CA - where to draw the line with an Alzheimer signer? what do you do and can you share a situation you have been in? I am about to go to a signing and I know what to do, but it puzzles me that there are not better laws in place. (like having a medical professional present as well? ) the person might be fully alert at this moment, but 30 minutes later has no memory of signing anything? (speaking of my own experience with my dad…) Thank you for sharing.
What kind of signing? And where? I know in CA, if the signing is at a skilled nursing facility, an ombudsman must be present, which I think is a great idea.
My Mom had dementia too - lived with us. She would seem find to anyone for the first 10-15 minutes then she’d start to mentally “stray”. No short term memory at all.
I, personally, would not do the signing. When I hear the words “dementia” or “Alzheimer’s” I decline…but that’s just me based on my experience. This is a situation that could have you in Court in the future. If it’s something that absolutely must be done, then the next-of-kin need to get a guardianship in place.
Welcome to the forum. In short, this is tricky! If the signer was in fact diagnosed as having Alzheimer’s, usually they would have a POA to conduct such transactions for them. If they don’t have a POA, could they be deemed “mentally competent” to designate someone? I found the article below from NNA (CA), which basically states the SOS doesn’t address these types of situations in their laws, which in turn would “tell me” not to touch it. The article is from 2015 so I would check with SOS to see if they made any updates in regards to such. Hope this helps!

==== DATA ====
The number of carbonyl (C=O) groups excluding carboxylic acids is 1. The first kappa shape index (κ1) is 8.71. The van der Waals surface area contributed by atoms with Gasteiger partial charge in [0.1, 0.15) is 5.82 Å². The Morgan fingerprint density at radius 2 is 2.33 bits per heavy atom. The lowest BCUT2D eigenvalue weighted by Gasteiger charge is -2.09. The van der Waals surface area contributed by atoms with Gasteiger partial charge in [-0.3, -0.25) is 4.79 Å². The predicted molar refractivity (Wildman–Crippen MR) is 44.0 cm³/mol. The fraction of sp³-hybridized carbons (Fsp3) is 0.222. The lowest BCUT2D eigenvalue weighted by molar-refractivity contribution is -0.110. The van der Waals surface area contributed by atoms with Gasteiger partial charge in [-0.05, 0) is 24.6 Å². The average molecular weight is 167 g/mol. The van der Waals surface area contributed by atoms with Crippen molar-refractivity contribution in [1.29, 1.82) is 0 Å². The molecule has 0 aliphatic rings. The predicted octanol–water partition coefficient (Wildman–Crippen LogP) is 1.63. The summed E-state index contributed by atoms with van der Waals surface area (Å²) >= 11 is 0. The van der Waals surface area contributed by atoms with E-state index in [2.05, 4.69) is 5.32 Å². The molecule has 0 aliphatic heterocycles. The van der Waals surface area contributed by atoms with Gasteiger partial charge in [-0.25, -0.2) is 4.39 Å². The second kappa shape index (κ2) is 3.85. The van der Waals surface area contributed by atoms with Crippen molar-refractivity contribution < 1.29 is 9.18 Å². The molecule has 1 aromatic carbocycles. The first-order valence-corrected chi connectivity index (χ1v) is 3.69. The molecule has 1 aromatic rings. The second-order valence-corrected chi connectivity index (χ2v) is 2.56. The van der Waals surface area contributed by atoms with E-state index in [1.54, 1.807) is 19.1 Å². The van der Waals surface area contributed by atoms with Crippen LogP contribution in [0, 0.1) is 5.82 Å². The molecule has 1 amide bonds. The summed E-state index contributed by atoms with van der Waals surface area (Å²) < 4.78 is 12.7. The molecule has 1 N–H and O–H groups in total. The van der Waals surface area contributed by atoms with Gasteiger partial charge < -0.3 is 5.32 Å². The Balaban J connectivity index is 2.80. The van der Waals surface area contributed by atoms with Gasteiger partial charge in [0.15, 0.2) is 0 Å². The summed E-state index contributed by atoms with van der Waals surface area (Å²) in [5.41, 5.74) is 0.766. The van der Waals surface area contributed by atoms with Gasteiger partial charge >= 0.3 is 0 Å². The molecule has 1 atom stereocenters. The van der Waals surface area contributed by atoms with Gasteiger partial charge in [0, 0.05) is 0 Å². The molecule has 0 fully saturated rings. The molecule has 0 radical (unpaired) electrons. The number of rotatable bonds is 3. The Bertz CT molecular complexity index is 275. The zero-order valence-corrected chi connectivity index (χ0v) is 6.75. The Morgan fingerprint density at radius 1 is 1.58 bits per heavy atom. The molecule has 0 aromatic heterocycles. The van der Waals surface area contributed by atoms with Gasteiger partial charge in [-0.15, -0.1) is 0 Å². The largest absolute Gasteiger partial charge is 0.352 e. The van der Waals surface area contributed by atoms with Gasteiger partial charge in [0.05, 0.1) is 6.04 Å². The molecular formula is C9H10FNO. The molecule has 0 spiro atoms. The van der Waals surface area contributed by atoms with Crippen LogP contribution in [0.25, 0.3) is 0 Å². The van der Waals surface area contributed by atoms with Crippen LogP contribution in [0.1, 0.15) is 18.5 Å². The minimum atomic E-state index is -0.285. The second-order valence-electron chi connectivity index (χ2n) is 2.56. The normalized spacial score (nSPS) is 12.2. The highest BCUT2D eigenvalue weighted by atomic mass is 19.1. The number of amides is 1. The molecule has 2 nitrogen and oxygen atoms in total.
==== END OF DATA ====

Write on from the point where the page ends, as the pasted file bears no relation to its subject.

Can I Notarize For A Signer Who Has Alzheimer’s Disease? | NNA.
Thank you for your response Linda. The person lives at home and he needs to sign a declaration that his son can take to the coroners office in order to release his other dead sons personal belongings.
@myriamsnotary wow…so sad. I would probably go and speak with the person - gauge their awareness - they may be early onset and still functional.
When I worked for the local attorney recently, there was a client diagnosed with early-onset dementia - she spent all her spare time getting her affairs in order and accomplishing things while she still could so no one would have to worry later.
The other thing to consider is - they may be diagnosed but have they been declared incompetent? Like I said, they may be functional. My Mom was diagnosed in 1991 but really didn’t start to “lose it” until around 2000 - so she had 9 years of full competency.
In Texas the Notary is to determine if the signer is competent, i.e. aware, cognizant, and understands what and why they are signing. This can be thin ice to tread upon, as most notaries lack the medical/psychological training to make this type of determination with someone operating in a diminished capacity. This means you may be better off not knowing the signers diagnosis, i.e. plausible deniability.